Monday, July 30, 2007

Fewer missions, not more troops

You would think more people would be writing such things, but it's rare enough that it's almost enough to make you cheer when you run across something like this by Benjamin Friedman at the MIT Center for International Studies, with the above title. Shouldn't it be obvious?

Frustrated by the mess in Iraq presidential candidates from John McCain to Hillary to
Richardson to Obama to Richardson to Romney are calling for enlarging U.S. military forces. Bush has proposed adding 27,000 Marines and 65.000 soldiers over the next five years.

The problem with this approach, Friedman argues, is that "its advocates ignore the lesson of Iraq, one U.S. leaders long understood but recently forgot: running other countries uninvited is a job the U.S. should avoid. Counter-terrorism does not require counter-insurgency and state-building. These missions are prone to failure, expensive, and a source of anti-American sentiment."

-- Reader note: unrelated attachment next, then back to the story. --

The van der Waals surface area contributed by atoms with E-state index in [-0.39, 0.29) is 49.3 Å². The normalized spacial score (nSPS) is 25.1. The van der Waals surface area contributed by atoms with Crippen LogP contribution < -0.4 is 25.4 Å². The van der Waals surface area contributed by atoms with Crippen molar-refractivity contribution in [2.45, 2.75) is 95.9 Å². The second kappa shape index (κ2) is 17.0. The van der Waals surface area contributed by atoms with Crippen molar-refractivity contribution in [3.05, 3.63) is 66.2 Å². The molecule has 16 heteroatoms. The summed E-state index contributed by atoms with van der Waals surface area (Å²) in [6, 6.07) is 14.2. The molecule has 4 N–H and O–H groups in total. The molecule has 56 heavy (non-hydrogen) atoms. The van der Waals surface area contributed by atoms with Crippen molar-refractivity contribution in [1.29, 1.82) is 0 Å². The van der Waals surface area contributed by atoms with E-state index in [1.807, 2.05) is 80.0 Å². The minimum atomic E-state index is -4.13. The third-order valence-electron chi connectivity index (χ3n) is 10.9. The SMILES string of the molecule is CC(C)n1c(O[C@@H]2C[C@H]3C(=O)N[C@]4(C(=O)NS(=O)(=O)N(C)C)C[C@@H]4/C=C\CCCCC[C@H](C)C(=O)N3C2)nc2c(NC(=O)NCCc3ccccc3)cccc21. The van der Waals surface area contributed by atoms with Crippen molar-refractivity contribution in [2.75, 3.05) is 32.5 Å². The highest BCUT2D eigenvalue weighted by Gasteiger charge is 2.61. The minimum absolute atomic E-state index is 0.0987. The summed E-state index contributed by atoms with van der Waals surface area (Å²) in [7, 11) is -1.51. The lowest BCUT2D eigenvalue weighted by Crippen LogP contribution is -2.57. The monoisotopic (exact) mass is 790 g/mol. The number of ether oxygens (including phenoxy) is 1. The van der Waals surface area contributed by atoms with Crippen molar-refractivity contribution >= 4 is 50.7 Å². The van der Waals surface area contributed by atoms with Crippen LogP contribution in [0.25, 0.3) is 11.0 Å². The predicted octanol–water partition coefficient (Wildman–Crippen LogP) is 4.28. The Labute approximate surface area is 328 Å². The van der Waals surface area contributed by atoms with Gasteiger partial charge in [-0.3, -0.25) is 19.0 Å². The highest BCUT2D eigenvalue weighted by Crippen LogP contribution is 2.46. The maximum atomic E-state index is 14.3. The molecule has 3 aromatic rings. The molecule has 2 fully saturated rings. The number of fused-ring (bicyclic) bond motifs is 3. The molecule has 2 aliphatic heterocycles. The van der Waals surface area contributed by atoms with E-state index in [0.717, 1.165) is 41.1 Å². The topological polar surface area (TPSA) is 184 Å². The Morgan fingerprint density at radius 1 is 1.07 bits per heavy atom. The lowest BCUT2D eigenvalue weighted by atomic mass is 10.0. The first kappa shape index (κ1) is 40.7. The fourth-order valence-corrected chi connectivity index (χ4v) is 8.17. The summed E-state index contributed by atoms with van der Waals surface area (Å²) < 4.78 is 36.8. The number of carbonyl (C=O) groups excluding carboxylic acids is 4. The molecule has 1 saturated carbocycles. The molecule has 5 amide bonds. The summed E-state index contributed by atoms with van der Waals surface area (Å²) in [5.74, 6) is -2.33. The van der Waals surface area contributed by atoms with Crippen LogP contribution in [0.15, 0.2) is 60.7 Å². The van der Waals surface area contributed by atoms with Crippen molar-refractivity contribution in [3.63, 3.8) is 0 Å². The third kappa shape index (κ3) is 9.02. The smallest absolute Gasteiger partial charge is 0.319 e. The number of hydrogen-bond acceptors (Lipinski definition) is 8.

Friedman is bold enough to state what should be obvious" "disorder abroad is generally inconsequential to our security. History is full of failed states, and only Afghanistan, by harbording al-Qaeda, created serious problems for U.S. security." We'll be more effective if we stop trying to sell democracy with bombs. "What the nation needs is not more troops, but more restraint in using them."

Inbterestingly, Andrew Sullivan, a rare war hawk at the outset who has been able to reassess his position based on the mistakes and sad experience of Iraq, may be coming around to a similar position. He sees the possibility of a "new isolationism" in the U.S. "It is not the classic type of before the wars. But the palpable energy behind the Paul and OPbama candidacies and the vacuity of those defending the status quo in US foreign policy contains hints of a new shift toward a humbler view of national security."

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